The Obesity Epidemic: Stop Storing Fat

Filed Under: Healthy Eating, Weight Loss, General Health

To overcome the obesity epidemic and achieve real, healthy weight loss, you need to stop storing fat. One of the easiest waysstop storing fat to achieve healthy weight loss is to cut out unhealthy fats and eat the right types of dietary fat instead.

Why? First, of the three types of energy-yielding nutrients (proteins, carbohydrates, and fats), fats are the least filling and the most calorie-dense. This means that bite for bite, you’ll consume more calories from the same serving size of a food high in dietary fat—especially if it is a food high in saturated fats or trans fats—than of a carbohydrate- or protein-rich food. Plus, you’ll feel less satisfied, making it easier to overeat.

The Link Between Dietary Fat and Body Fat

Second, dietary fat is more easily converted to body fat than protein or carbohydrates, requiring fewer chemical transformations and less energy. In other words, there’s some truth to the perception that eating foods high in unhealthy dietary fat is like applying them directly to the hips.

Excess dietary fat prompts your body’s metabolism to shift into fat-storing mode, and this fat tends to go first to your body’s preferred storage sites—the hips, belly, or buttocks.

Make Sure the Dietary Fats You Eat Are the Healthy Ones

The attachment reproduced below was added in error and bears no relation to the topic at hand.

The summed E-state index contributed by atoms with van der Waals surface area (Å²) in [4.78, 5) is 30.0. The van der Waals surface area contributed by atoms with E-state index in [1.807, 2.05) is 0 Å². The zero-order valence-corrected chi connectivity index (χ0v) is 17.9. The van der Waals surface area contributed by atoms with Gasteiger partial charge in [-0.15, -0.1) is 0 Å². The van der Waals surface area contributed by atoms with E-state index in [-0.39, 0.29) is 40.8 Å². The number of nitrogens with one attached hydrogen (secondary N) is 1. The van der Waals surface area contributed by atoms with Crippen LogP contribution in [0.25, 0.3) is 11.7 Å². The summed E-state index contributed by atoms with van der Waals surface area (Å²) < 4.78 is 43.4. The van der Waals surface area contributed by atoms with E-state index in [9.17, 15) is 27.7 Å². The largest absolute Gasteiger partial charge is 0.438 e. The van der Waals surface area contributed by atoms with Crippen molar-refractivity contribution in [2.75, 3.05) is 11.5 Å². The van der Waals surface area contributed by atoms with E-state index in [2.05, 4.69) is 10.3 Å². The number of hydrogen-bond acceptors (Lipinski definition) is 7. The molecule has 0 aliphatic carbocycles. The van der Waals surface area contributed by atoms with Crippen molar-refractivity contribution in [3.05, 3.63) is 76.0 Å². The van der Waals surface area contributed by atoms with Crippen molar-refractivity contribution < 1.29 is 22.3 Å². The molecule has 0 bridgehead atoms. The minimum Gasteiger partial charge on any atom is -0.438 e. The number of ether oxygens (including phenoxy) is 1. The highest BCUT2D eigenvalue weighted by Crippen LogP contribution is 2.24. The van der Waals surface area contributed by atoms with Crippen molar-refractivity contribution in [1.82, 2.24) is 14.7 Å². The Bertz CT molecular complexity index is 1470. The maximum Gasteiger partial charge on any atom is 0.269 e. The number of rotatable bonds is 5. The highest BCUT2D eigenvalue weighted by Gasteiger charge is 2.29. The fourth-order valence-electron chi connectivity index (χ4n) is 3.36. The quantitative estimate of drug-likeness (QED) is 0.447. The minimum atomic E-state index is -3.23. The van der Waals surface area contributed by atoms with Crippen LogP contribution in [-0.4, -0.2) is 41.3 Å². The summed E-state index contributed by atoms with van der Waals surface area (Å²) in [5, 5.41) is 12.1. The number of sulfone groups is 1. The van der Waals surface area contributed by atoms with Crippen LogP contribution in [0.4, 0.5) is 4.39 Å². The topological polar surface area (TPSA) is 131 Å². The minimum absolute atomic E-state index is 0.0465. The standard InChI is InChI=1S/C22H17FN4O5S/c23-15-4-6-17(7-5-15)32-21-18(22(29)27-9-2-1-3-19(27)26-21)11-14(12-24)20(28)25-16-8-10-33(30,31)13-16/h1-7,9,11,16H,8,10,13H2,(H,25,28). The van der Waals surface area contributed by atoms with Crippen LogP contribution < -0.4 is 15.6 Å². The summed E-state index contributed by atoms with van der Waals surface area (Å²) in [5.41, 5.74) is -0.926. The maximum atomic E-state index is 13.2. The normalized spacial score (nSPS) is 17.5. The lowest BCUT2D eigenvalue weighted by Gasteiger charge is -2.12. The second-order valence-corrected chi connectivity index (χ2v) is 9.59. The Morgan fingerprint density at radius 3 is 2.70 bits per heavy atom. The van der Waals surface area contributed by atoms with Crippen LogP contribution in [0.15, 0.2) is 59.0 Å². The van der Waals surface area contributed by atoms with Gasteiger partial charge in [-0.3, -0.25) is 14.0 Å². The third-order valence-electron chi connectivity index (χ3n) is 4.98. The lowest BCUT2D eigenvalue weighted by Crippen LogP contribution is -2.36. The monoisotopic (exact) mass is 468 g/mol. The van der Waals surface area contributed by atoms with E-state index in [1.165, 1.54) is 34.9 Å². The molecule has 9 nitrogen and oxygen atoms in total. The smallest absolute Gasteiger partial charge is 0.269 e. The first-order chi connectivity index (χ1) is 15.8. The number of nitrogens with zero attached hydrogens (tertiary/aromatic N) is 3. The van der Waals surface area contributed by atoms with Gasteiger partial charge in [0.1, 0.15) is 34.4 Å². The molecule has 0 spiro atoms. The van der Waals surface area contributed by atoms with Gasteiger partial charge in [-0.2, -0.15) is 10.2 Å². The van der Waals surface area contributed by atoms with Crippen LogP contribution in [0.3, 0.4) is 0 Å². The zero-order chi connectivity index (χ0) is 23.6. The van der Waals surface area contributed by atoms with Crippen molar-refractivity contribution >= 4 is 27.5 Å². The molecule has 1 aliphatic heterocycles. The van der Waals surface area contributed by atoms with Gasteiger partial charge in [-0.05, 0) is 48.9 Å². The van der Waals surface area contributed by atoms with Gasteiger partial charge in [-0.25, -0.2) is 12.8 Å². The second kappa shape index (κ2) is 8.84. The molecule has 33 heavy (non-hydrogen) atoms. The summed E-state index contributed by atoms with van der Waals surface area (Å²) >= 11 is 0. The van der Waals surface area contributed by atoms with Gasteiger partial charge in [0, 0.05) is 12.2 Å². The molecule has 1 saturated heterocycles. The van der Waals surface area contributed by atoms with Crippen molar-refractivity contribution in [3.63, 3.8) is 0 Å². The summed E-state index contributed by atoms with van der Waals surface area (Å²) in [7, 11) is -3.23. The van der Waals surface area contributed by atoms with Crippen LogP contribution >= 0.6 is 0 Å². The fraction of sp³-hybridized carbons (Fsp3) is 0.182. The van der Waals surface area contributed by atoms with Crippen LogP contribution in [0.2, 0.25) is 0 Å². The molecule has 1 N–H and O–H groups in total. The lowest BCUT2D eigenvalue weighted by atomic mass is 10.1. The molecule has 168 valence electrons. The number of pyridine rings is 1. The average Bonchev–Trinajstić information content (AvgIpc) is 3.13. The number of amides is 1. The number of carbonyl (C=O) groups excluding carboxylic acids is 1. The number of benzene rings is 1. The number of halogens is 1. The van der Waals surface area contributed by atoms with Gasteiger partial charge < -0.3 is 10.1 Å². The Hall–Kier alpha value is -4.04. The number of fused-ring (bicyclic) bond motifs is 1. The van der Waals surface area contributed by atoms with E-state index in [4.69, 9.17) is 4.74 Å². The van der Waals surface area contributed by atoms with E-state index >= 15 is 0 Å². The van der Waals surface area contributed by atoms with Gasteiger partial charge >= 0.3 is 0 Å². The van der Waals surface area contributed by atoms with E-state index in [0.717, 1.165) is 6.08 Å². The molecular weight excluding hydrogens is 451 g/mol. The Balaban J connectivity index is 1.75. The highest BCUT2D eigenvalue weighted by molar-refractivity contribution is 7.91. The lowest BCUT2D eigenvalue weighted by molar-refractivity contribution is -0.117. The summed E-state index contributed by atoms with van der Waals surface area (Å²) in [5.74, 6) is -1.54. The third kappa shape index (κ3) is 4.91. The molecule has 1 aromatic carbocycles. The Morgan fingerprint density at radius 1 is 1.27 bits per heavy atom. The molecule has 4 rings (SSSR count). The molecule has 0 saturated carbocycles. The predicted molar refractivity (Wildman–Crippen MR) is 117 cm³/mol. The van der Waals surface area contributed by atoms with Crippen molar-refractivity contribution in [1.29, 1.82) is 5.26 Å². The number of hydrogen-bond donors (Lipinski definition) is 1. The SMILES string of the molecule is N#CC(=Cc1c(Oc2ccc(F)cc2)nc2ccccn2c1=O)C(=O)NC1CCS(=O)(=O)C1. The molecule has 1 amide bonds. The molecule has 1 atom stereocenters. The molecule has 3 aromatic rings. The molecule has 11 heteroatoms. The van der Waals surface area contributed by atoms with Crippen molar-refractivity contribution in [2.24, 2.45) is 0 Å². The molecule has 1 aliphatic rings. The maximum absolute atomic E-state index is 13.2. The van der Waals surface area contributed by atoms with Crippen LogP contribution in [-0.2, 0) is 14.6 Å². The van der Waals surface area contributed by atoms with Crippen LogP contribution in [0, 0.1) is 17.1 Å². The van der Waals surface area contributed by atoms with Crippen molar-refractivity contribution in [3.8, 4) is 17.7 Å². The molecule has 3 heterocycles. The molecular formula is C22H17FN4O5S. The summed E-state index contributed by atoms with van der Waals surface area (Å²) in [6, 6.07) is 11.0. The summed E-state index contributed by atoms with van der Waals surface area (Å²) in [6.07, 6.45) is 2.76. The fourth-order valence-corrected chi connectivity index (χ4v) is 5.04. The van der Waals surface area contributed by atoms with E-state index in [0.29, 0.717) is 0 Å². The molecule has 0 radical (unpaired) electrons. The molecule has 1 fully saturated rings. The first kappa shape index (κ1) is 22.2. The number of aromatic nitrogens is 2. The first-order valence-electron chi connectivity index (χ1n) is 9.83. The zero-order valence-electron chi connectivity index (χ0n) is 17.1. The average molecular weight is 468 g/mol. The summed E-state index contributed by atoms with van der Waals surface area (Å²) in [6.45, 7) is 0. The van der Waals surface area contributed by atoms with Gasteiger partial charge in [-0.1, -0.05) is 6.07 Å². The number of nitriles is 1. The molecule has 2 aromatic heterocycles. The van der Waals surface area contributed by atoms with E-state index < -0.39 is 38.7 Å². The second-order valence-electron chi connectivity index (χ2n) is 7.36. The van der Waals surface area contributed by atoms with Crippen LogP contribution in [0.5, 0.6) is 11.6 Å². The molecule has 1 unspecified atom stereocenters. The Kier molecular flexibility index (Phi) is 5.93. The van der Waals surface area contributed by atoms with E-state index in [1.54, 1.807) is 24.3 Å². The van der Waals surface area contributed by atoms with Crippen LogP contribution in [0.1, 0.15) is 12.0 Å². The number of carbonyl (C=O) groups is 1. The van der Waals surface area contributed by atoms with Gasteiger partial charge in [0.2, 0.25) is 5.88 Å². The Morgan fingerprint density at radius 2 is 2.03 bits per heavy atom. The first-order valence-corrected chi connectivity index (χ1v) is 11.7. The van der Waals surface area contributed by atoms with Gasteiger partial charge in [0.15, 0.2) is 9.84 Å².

While some dietary fat is necessary for good health, most Americans eat far too much of the wrong kinds: saturated fats from meat and high-fat dairy products, and overly processed vegetable oils (trans fats) found in margarine, peanut butter, baked goods, and fried foods. These dietary fats do nothing to promote healthy weight loss. 

Make sure the dietary fats that you do eat come from healthy sources such as fish, nuts, and lean poultry. (These foods will also help meet your protein needs.) One or two tablespoons of extra-virgin olive oil is fine, but avoid refined oils.

Now it’s your turn: What’s your favorite source of healthy dietary fat?

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DISCLAIMER: The content of is offered on an informational basis only, and is not intended to be a substitute for professional medical advice, diagnosis, or treatment. Always seek the guidance of a qualified health provider before making any adjustment to a medication or treatment you are currently using, and/or starting any new medication or treatment. All recommendations are "generally informational" and not specifically applicable to any individual's medical problems, concerns and/or needs.

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